Why Are Preschoolers So Talkative?
At Cherry Bridge Station, we know that our little learner’s language development starts skyrocketing at around 3 years of age. Our educators recognise and encourage this important developmental stage by inviting lots of positive one-to-one and group communications, while our activity-based curriculum includes fun language learning experiences.
Our educators are primed for rooms full of chatterboxes, charged with non-stop questions and repetitive phrases, but for parents and caregivers at home with a chatterer, it can sometimes feel a little relentless. Let’s face it, as parents, we are often juggling a million tasks and stressing about our responsibilities, and trying to supervise and entertain an overly talkative little one at the same time can be rather trying.
It may help just to remember that this perfectly normal and healthy developmental phase will pass, but while in the thick of it we need to be patient and informative listeners, as much as possible!
Preschoolers, usually between 3 and 5 years, are really focused on testing and practising their developing language skills, while also wanting to find out as much as possible about the world around them. This inevitably leads to lots of talking, repetition and questions, but it also means that your child can now begin to communicate their needs and frustrations, resulting in fewer tantrums.
It is important to listen to your child, and show them that you are listening by responding appropriately. Listening to young children as they are going through this important developmental stage lets them know that what they are saying and thinking is important to you; it validates their feelings and strengthens your bond.
Common Preschooler Communication Methods
- Lots of talking, repeating things and asking questions
- Body language and gestures
- Silly noises or crying, and sometimes babytalk
- Pretend play and roleplay
- Arts, crafts and music or dance
- Reading facial expressions, vocal tones and gestures of others
Talking and Listening to Preschoolers
- If possible stop what you’re doing and give your full attention
- Repeat back what they have said to you, to ensure you understand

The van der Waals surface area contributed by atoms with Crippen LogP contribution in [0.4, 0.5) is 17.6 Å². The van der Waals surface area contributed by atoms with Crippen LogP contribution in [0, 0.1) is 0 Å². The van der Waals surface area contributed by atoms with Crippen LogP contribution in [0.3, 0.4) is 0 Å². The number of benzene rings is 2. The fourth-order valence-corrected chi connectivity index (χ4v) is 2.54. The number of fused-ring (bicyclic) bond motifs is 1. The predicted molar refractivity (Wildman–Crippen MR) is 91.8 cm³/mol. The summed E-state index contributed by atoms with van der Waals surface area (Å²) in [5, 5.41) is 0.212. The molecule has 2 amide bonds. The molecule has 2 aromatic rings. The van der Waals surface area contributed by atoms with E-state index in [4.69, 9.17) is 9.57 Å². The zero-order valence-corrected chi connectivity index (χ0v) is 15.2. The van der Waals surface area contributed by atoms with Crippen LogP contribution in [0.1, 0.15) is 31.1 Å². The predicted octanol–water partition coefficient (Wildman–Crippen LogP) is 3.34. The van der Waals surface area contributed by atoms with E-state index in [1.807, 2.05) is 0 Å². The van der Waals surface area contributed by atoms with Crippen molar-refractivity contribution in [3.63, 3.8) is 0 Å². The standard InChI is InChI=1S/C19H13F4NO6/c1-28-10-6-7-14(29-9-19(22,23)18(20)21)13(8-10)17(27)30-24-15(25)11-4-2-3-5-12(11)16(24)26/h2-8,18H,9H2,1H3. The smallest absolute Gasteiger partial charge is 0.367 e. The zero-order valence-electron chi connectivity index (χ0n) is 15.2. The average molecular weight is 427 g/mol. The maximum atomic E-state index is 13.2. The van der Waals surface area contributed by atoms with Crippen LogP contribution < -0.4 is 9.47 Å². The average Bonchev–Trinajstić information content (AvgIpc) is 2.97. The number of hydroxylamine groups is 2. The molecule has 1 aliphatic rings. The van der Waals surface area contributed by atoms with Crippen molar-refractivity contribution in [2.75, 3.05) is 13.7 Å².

- Use eye contact and when possible speak and listen at their level
- Smile, nod and validate what they are saying, as you would for an adult
- If possible allow your child to finish their stories or anecdotes, no matter how unimportant they may seem
- If it’s a long story, or you’re out, you can ask if it’s okay to finish listening later on
- Read your child’s body language as they’re speaking, to aid your understanding
- Talk in clear and simple terms that your child will understand
- Avoid indirect speech, such as sarcasm, with young children
- Sometimes you can rephrase things until your child understands
- Use positive praise and encouragement to motivate your child
- Be consistent with your speech and body language, and say what you mean
- Remember preschoolers tend to take things very literally
Answering Preschooler’s Questions
- Take your child’s questions seriously, curiosity is how children learn
- Search out answers together if you don’t already know them
- Ask questions in return, such as, “Really! So, what happened next?”
- “Why?” can be overused by pre-schoolers, but they really do want to know…
Using some of these tips and tricks can help us get through those days where our little motor-mouths never seem to tire, but it also helps to remember that this is such a vital learning phase that we need to be patient, understanding and informative. The time truly flies, and soon we’ll be begging our teens to talk to us more.